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Colonel Eric A. McCoy accepts the colors from  MG Darren L. Werner, commanding general of the U.S. Army Tank-automotive and Armaments Command, during the Change of Command ceremony on July 29, 2021 at Anniston Army Depot.
Colonel Eric A. McCoy accepts the colors from MG Darren L. Werner, commanding general of the U.S. Army Tank-automotive and Armaments Command, during the Change of Command ceremony on July 29, 2021 at Anniston Army Depot. (Mark Cleghorn/U.S. Army)

ANNISTON ARMY DEPOT (Tribune News Services) — Leadership changed hands at Anniston Army Depot Thursday morning.

Col. Marvin Walker, who took command of the depot almost exactly two years ago, passed that leadership role on to Col. Eric McCoy, a Maryland native who came equipped with a resume of distinguishing honors to match Walker’s own.

Local government and economic leaders gathered with depot employees beneath the roof of the Nichols Industrial Complex at the depot to watch the exchange, ignoring the sweltering Alabama heat to give Walker a sendoff into retirement.

McCoy introduced himself before the ceremony with warm smiles and handshakes for visitors, but spoke during the ceremony in a booming, forceful voice. He told staff and dignitaries that he would maintain the depot’s success and refine it, as well.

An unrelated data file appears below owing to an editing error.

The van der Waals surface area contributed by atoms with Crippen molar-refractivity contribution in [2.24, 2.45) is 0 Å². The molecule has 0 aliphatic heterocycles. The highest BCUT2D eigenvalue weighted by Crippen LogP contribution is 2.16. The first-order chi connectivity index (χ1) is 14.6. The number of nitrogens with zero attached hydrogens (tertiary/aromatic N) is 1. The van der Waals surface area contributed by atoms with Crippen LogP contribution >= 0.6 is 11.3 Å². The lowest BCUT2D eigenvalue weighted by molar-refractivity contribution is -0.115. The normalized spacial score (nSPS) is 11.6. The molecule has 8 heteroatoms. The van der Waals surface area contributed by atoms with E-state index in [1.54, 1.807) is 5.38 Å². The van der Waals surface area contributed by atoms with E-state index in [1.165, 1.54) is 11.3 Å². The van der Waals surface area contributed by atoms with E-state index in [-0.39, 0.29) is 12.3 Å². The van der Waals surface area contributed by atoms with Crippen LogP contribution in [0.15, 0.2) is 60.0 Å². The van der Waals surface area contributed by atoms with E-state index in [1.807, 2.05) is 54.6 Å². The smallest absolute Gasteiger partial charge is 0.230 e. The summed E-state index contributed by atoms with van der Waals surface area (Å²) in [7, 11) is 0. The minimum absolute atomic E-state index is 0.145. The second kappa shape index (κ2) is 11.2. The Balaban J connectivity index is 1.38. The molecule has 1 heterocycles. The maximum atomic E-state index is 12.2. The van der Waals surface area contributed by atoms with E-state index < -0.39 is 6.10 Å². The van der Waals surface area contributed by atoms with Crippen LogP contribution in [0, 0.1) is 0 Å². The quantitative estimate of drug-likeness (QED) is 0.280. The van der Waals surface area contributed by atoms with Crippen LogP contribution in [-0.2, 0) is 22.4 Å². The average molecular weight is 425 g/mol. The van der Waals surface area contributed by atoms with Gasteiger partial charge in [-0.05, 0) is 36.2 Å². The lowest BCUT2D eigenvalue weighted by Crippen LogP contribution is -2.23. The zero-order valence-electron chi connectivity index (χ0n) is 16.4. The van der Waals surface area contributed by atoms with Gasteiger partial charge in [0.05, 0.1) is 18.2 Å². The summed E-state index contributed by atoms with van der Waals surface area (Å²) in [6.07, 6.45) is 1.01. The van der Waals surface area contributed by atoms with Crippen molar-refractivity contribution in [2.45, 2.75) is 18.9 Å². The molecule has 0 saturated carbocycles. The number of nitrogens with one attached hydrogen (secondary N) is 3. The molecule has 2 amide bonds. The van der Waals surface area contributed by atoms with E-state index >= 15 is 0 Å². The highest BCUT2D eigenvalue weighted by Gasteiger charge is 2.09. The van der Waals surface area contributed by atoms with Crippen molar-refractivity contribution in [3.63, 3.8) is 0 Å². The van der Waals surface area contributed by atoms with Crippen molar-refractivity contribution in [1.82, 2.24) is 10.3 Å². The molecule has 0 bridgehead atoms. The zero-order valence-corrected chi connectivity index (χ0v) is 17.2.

McCoy put a spotlight on the depot’s mission: keeping American warfighters safe by providing reliable equipment.

“When it comes down to life and death between you and the enemy and you pull the trigger, the difference between a click and a bang is logistics,” McCoy said.

McCoy, a native of Baltimore, Md., began his career in 1998, working at the Pentagon and overseas after earning degrees in mental health, administration, policy management and strategic studies — a list not including an extensive military education, as well.

Walker, the retiring commander, spoke with a mix of mirth and sincere emotion as he considered his two years at the depot and his 26 years with the U.S. Army, sharing both laughs and tears with the audience.

During his tenure, Walker said, the depot was the Army’s national leader among the 26 depots, arsenals and ammunition plants that comprise its Organic Industrial Base, which manufactures and resets Army equipment.

“I didn’t do that,” Walker told depot staff. “We did that.”

Walker, a native of Mobile, had said in 2019 that the Anniston depot had been his first choice for his next assignment. The depot capped off a career that took Walker to locales as varied as South Korea, Kuwait, Iraq and Afghanistan, earning numerous medals and promotions.

Walker left his staff with assurances of his faith in his successor.

“You guys could not be in better hands,” Walker said.

___

(c)2021 The Anniston Star (Anniston, Ala.)

Visit The Anniston Star (Anniston, Ala.) at www.annistonstar.com

Distributed by Tribune Content Agency, LLC.

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